Diagnostic Radiology - Chest X-Ray

What is a Chest X-Ray or Radiography?

A chest x-ray is the most commonly performed of all the x-ray examinations. A chest x-ray is usually performed to check lungs, heart and chest wall for abnormalities. Medical conditions such as pneumonia, heart failure, emphysema, and lung cancer can often be diagnosed with a chest x-ray.

What are some common uses of the procedure?

A chest x-ray is usually the first diagnostic test for symptoms like shortness of breath, a persistent cough, chest pain or injury or a high fever. Patients who may have medical conditions such as congestive heart failure or cancer may undergo chest x-rays to map changes that would require any change in their treatment.

How should I prepare for the procedure?

There is no special preparation for this exam. Women should always inform their doctor or x-ray technologist if there is any possibility that they are pregnant.

What does the x-ray equipment look like?

The most common radiography equipment used for chest x-rays consists of a box-like apparatus containing either film or a digital recording plate against which the individual places his/her chest—and the apparatus containing the x-ray tube, usually positioned about six feet away. Some studies will use another piece of equipment, which consists of a large, flat table with a drawer that holds an x-ray film cassette or a digital recording plate. With this arrangement, the x-ray tube is suspended above the table.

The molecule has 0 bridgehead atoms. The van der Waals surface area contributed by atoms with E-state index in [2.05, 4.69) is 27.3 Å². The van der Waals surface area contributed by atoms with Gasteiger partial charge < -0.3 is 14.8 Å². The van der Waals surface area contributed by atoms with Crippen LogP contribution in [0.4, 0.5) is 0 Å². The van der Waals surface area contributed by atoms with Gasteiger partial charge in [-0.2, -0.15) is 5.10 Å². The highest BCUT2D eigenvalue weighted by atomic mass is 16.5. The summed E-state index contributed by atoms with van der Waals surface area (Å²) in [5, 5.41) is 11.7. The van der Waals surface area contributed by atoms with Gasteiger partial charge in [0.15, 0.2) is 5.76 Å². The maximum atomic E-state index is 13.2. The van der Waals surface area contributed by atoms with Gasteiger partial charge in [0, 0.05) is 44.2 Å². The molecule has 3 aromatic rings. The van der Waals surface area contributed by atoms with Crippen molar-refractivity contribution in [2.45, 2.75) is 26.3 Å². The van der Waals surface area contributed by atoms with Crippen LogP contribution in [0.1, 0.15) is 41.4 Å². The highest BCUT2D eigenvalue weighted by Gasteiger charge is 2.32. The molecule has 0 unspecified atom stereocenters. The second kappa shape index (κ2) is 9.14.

How does the procedure work?

Radiography exposes a part of the body to a small dose of radiation to produce an image of the internal organs. When x-rays penetrate the body, they are absorbed in varying amounts by different parts of the body. The ribs and spine, for example, absorb much of the radiation and appear white or light gray on the image. Lung tissue absorbs very little of the radiation and will appear dark on the image. Depending upon the type of image-recording medium, chest x-rays can be maintained as hard-copy film for filing or, more commonly, as filmless digital images that are archived electronically. Digital images can also be transferred for storage onto CD-ROM. Stored images may be used to compare with later images if the patient’s illness develops. Historical comparison films are often used when deciding whether a finding clinically important or not.

How is the procedure performed?

Patients should remove all their clothing, including undergarments if underwear has metal such as underwire bras. Patients will also be asked to remove all metallic jewelry that may interfere with the x-rays.  The hospital will give the patient a loose-fitting gown to wear. Normally, a frontal or posteroanterior view is taken, and the patient stands with the chest pressed to the photographic plate, with hands on hips and elbows pushed in front in a somewhat exaggerated position. The technologist will ask the patient to be still, take a deep breath and to hold it. Holding the breath reduces the possibility of a blurred image and also enhances the quality of the x-ray image, since abnormalities in air-filled lungs are easier to see than in deflated lungs. Next, the technologist walks into a separate area to shoot the film and a beam of x-rays is emitted from the x-ray source behind the patient, through the patient's chest and to the film or digital cassette.

The technologist may need to take additional views to properly see all parts of the chest or may take a side view, or lateral view, of the chest. For a lateral view, the patient stands sideways to the photographic plate with arms elevated, and the film is shot. Views from other angles may be obtained if the radiologist needs to evaluate additional areas of the chest. Finally, a chest x-ray may be repeated within hours, days or months to evaluate for any changes. These repeated examinations are called serial chest x-rays.